Business experts

Swindon and Wiltshire's best business brains give advice and opinions on hot topics.

Expert opinion: How will the EU Settlement Scheme affect the temporary and permanent workforce|

Written by Dan Barfoot.

Dan Barfoot

 

If you have been following the Brexit drama lately, you might have heard an advert about a new scheme designed to allow EU, EEA and Swiss workers to stay, live and work here in the UK. This is regardless of whether we leave the EU with a deal or without one and it applies to family members as well.

But just what is this EU Settlement Scheme and how will it affect the temporary and permanent workforce here in the UK?

In light of Bristol's diesel ban, what's the best buy for Swindon and Wiltshire drivers?

Written by Dominic Threlfall.

Dominic Threlfall

 

The recent decision to ban diesel cars from the centre of Bristol has reignited an old argument – what car is a better buy: petrol, diesel, hybrid, or electric?

If the government gives its approval, private diesels will be banned from the city's Clean Air Zone between 7am and 3pm daily. Drivers who flout the ban can expect the fine. Commercial vehicles including lorries, buses and taxis will also be subject to conditions and tariffs.

Expert opinion: The Christmas party – what’s the worst that could happen?

Written by Peter Jones.

Peter JonesChristmas party season is upon us and for some it’ll be a night to remember – but for others, one to forget.

It’s a great time for staff to blow off some steam, bond outside of work and get to know each other without targets and deadlines looming.

But it can end up with uncomfortable conversations afterwards if it gets out of control.

Dealing with the fallout from Christmas parties is the bread and butter for our HR experts through December and January, with fights being the most common complaint.

After a few drinks, people can become a lot more honest and sometimes professional disputes escalate into a physical fracas.

Here are a few useful HR tips to help you get the best out of your Christmas party:

  • Remind everyone about their behaviour – you aren’t a horrible boss for doing so; you’re just making sure you reinforce the rules.
  • Make sure everyone is included and invited – they can be great team building events and a good way to say thank you for staff efforts over the previous year.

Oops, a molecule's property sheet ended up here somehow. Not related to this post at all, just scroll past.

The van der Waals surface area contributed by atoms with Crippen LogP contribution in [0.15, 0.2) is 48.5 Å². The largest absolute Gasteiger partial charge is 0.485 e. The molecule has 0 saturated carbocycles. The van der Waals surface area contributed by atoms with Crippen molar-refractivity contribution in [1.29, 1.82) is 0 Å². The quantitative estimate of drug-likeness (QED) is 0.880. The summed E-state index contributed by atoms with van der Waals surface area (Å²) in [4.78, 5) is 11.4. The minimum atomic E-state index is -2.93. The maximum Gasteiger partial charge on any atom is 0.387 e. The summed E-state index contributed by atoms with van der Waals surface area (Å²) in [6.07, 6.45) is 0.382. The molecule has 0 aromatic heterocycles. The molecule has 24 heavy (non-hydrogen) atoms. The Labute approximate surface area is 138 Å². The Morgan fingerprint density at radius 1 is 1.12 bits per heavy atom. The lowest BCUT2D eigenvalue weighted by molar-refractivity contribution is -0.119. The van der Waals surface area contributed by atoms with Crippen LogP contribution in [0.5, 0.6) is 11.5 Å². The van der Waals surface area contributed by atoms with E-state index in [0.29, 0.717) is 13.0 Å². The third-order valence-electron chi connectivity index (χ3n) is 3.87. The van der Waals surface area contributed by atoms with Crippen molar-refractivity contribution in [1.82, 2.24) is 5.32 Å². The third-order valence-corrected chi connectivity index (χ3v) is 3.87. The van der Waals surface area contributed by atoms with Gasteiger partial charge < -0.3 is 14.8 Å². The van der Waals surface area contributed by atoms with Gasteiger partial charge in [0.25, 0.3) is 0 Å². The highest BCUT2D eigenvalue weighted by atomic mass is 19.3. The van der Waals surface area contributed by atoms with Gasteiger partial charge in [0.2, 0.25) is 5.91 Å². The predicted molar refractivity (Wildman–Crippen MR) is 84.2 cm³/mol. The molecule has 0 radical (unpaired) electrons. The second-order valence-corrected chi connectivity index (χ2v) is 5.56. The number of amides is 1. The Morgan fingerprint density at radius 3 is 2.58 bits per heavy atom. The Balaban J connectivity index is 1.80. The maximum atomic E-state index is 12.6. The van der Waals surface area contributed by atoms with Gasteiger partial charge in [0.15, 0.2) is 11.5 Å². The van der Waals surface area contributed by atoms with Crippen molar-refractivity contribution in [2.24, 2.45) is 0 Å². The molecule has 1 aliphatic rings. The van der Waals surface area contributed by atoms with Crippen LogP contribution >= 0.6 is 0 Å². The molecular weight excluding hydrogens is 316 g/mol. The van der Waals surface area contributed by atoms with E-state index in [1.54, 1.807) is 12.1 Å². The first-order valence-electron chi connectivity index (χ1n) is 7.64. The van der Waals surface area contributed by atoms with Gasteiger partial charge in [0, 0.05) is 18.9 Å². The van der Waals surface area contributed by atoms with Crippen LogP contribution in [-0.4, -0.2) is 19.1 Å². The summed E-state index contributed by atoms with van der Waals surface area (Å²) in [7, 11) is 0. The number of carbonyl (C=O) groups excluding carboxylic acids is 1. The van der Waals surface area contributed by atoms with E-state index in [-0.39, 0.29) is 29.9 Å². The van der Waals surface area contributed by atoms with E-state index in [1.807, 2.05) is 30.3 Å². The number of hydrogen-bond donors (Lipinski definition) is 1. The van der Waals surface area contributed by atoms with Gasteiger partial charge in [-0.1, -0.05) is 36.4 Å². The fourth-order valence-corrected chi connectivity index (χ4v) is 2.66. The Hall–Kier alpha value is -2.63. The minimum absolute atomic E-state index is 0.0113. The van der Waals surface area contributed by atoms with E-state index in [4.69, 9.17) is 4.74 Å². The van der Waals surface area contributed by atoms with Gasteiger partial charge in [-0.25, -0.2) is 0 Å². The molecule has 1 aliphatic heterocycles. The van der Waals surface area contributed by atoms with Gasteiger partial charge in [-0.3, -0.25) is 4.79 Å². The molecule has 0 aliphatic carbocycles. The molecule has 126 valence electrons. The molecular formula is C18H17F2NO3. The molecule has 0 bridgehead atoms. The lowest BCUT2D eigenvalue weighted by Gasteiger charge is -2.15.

• Ensure under-18s aren’t drinking.
  • Be aware of religious sensitivities.
  • Drinking the bar dry shouldn’t be the stated objective of the evening.
  • If there is an issue, use common sense – note down what’s happened and take appropriate action. Regardless of the situation, don’t sack someone on the spot!
  • Be mindful that Christmas can be a difficult time of year for some people.
  • Swap out Secret Santa for a Christmas Bake Off.
  • No mistletoe – it just asks for trouble!

Most events go without a hitch. But if you really are worried about potential workplace incidents, don’t ban the party altogether.

Why not host it after the New Year is in? You’ll still give your team a morale boost, plus many will be doing Dry January by then!

And if tensions do boil over, seek professional advice and support when launching your investigation.

Peter Jones runs the HR Dept in Swindon and Wiltshire www.hrdept.co.uk/offices/south-west/swindon

Expert opinion: The answer to the poor UK productivity puzzle?

Written by Rob Perks.

Rob PerksAs Britain gets closer to leaving the EU, it is worth looking again at that thorny issue of poor productivity amongst British firms and the fact that many foreign-owned firms in the UK are more productive.

In the summer, the Office for National Statistics said they make up one in four large businesses in the UK.

They employ millions of people and, embarrassingly for top British businesses, the largest ones are about twice as productive as domestically-owned equivalents.

The comparison gets worse when medium-sized businesses are assessed. The foreign-owned ones are about three times as productive as similar-sized UK rivals.

Analysis by the Bank of England last year found that foreign-owned companies were not only a source of well-paid, productive jobs but also a source of expertise that rubbed off on British-owned firms.